The cash-strapped Greek government looks set to axe subsidies for loss-making airline routes to several Greek Islands. The popular holiday island of Zante may be among those that will lose out when cutbacks come into force later this year. Greek Transport Minister Christos Spirtzis said the country could no longer afford to subsidise loss-making aircraft flights to remote islands. The government is to look at 'unprofitable routes' where airlines have benefitted from huge subsidies to keep flights operating. Among those set for the axe routes from Athens to Zante and Thessaloniki to Corfu. The move follows the privatisation of 14 airports across the Greek Islands earlier this year. Mr Spirtzis said the current system of subsidies costs around € 45 million a year. Many of the more remote Greek islands rely heavily on grants to maintain small airports and keep open vital links to the mainland. The Greek government is set to draw up new criteria for the allocation of subsidies which will take into account seasonality, passenger numbers, island population and economic need. The more remote the island, the less likely that subsidies will be cut, according to the government. Mr Spirtzis said that "really isolated island routes" would continue to operate and that islands like Kalymnos and Kastelorizo as well as other remote areas in Greece "should not worry". More than a dozen Greek Island airports were sold off to private investors earlier this year in a move aimed at filling the Greek government's cash-strapped coffers. A German - Greek consortium paid €1.2bn to run three mainland and 11 Greek island airports that together handle around 19 million passengers per year. They included airports on Crete, Corfu, Zante, Kefalonia, Rhodes, Kos, Skiathos, Mykonos, Santorini, Samos and Lesvos. Under terms of the deal, the consortium has two years to upgrade existing airports and four years to develop new buildings and other extensions. With tourist arrivals expected to reach record levels this year, many considered an upgrade of Greek island airports long overdue. Meanwhile, no-frills airline easyJet has announced a new summer route from London Stansted to Zante with weekly Saturday flights from May 28 .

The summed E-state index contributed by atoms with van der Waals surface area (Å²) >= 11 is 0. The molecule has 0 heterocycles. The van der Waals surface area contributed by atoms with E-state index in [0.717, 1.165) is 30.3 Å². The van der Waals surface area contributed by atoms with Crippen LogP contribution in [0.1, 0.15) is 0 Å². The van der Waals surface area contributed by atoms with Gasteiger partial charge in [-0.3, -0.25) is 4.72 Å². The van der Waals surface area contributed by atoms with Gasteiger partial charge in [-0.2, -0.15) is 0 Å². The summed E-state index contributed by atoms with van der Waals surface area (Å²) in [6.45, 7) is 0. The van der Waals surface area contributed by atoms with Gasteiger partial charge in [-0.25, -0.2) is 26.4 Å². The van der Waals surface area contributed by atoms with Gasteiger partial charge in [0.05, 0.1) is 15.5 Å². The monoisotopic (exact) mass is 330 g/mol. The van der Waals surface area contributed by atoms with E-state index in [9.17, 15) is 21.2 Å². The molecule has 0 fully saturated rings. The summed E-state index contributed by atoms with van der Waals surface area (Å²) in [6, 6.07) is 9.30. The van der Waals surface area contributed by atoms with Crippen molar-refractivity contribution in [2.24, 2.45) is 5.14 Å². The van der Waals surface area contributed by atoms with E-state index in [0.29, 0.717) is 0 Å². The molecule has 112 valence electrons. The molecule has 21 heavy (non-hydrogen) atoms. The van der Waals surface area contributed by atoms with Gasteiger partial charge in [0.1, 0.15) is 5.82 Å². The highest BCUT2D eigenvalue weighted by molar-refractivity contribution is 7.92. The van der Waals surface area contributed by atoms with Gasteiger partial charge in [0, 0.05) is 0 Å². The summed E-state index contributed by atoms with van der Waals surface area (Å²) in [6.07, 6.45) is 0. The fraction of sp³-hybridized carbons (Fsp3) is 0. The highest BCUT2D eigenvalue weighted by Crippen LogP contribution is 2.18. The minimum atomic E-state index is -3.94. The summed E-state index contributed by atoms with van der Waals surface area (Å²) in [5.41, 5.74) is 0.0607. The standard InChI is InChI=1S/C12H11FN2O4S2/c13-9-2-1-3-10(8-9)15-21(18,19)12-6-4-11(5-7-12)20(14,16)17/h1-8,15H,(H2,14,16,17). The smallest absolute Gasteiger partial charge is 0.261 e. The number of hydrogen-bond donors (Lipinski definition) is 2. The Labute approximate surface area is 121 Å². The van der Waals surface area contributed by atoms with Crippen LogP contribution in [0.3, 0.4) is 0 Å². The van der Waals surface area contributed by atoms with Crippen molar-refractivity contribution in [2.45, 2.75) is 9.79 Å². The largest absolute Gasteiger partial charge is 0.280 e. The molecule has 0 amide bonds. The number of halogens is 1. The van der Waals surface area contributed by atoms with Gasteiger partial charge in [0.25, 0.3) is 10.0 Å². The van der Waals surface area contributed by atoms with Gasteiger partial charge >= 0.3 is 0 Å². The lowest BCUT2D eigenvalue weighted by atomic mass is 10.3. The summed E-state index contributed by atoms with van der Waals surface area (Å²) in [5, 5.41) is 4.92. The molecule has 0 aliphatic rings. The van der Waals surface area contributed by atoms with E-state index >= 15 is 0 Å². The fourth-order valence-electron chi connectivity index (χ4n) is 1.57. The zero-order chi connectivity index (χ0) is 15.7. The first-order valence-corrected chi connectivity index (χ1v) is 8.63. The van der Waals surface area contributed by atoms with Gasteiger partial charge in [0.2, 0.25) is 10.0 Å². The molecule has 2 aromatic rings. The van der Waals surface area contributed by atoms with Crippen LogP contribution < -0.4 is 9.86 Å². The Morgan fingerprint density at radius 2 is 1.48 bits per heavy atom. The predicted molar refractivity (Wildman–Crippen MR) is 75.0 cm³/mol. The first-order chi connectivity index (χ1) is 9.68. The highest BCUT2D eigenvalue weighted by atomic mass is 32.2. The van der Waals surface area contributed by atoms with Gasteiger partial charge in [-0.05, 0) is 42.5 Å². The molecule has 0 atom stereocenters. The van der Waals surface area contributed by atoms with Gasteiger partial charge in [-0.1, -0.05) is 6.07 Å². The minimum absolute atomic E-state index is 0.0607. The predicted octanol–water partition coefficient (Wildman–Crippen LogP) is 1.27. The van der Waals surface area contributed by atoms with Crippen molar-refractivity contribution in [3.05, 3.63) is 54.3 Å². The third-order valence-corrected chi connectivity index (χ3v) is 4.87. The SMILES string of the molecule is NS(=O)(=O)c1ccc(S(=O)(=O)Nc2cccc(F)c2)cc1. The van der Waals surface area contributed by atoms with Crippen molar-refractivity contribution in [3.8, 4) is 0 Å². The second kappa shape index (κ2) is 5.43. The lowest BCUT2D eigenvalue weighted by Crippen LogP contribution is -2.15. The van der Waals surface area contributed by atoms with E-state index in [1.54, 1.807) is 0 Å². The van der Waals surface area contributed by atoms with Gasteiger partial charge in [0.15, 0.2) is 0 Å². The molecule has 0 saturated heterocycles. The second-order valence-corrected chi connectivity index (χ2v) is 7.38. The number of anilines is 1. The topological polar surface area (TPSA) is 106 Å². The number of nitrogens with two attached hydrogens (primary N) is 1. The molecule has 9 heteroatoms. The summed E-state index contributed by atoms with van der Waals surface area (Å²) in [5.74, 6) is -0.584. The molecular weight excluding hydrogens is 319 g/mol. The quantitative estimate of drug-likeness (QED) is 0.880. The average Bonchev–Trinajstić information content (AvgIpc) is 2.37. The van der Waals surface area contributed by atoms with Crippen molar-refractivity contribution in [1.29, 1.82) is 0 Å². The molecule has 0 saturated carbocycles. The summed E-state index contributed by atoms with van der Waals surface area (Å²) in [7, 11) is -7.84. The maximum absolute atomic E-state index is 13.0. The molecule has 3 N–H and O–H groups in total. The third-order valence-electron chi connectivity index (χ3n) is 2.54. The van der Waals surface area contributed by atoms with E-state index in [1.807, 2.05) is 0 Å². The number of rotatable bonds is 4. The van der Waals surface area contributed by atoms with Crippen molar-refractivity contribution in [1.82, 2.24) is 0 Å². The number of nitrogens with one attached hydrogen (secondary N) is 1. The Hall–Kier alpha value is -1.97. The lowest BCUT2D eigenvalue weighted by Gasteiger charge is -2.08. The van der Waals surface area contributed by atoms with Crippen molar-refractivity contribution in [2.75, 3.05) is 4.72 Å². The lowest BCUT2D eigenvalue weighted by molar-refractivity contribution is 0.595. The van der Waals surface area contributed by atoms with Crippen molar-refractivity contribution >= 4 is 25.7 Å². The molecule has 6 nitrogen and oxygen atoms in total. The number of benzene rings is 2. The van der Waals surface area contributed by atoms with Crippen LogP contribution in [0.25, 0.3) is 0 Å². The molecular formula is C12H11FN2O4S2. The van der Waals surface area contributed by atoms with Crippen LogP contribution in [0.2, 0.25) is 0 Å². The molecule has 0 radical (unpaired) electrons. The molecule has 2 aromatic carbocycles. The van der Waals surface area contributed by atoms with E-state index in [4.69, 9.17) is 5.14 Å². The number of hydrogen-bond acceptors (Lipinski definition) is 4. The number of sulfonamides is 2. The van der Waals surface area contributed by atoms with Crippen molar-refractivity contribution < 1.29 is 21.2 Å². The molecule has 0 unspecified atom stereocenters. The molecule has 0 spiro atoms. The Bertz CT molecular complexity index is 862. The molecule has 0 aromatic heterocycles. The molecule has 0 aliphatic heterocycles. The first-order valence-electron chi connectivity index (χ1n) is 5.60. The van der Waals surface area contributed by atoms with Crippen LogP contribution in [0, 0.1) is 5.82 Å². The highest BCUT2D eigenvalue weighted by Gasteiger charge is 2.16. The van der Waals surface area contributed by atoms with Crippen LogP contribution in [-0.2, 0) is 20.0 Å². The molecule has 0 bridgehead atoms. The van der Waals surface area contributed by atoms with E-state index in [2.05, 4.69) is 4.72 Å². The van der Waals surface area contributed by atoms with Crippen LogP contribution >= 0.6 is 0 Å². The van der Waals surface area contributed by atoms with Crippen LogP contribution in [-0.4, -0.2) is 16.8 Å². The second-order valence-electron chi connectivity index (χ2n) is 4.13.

Holiday visitors to Corfu may be the first to enjoy seaplane flights to other islands in the Ionian - but don't book tickets just yet. The Greek government is expected to give the go-ahead for the first inter-island seaplane flights early this year. And if licenses are granted in time, Greece's first seaplane network could link the islands of Corfu, Paxos, Zante, Kefalonia, Lefkas and the mainland port at Patra in 2016. But don't make plans just yet. It is not the first time we've heard that Greek Island seaplane service are about to take off. Holidaymakers were assured that seaplane links between the islands would be up and running by the summer of 2015. Currently, the Corfu island waterway is the only one in Greece with an official license to operate seaplane services but, being the only one, has nowhere for planes to fly. Red tape is blamed for delays in issuing licenses for other ports across Greece and the Greek Island despite local authorities being keen to launch seaplane services. A visit to Corfu by Chinese investors hoping to supply new Dornier Seastar seaplanes for the enterprise has reignited interest in the project. Chinese investors have already pumped € 120 million into the development of the Dornier Seastar and are keen to find customers for the seaplane. The Ionian waterway network would be an ideal place to launch the sea flights once the waterways get the green light. But, for seaplane services to become profitable, there will need to be a fully operational network across the whole of Greece, with as many operators as possible offering seaplane flights. Currently, more 50 applications for waterways are awaiting government approval across Greece as a new draft law is drawn up to help speed up the licensing procedure. And a Greek government spokesman called it 'reasonable to believe' that a small waterway network could be operating in the Ionian in the coming months. The company behind the new waterway on Corfu says the aim is to have at least five licensed waterways fully operation in the Ionian this year. A waterway in the nearby mainland port of Patra is vital to seaplane operations in the wider region of Western Greece, and officials are confident it will get an operational seaplane licence in the next few weeks. Waterways on the Ionian islands of Kefalonia, Zante, and Lefkas could get operational licenses within the next three months. But this is not the first time that the public has been assured of seaplane services up and running in time for the lucrative tourist season Getting Greek Islands seaplane flights off the ground has been a long haul, with talk of a waterway network as long ago as 2000. A Canadian company pulled out of plans for seaplane flights in 2008, complaining of endless Greek bureaucracy, belligerent unions and mountains of red tape. Despite laws being passed in 2013 to help speed up development of seaplane waterways, by 2016 the Greek government had granted only a single licence - the one to Corfu. Waterway licenses are in the pipeline for islands such as Alonissos, Patmos, Paxos, Crete, Skopelos, Skyros, Tinos and Zante, but authorities will give no firm date for approval. Ministry officials blame the delays on to the current legal framework and the time it takes to get environmental approval for many of the waterway schemes. Hellenic Seaplanes, had hoped to start seaplane flights in 2014 and had plans to operate from 112 waterways by this year. To date, the only take-offs have been for test flights and no firm date has yet been set for any seaplane service anywhere in Greece or the Greek Islands.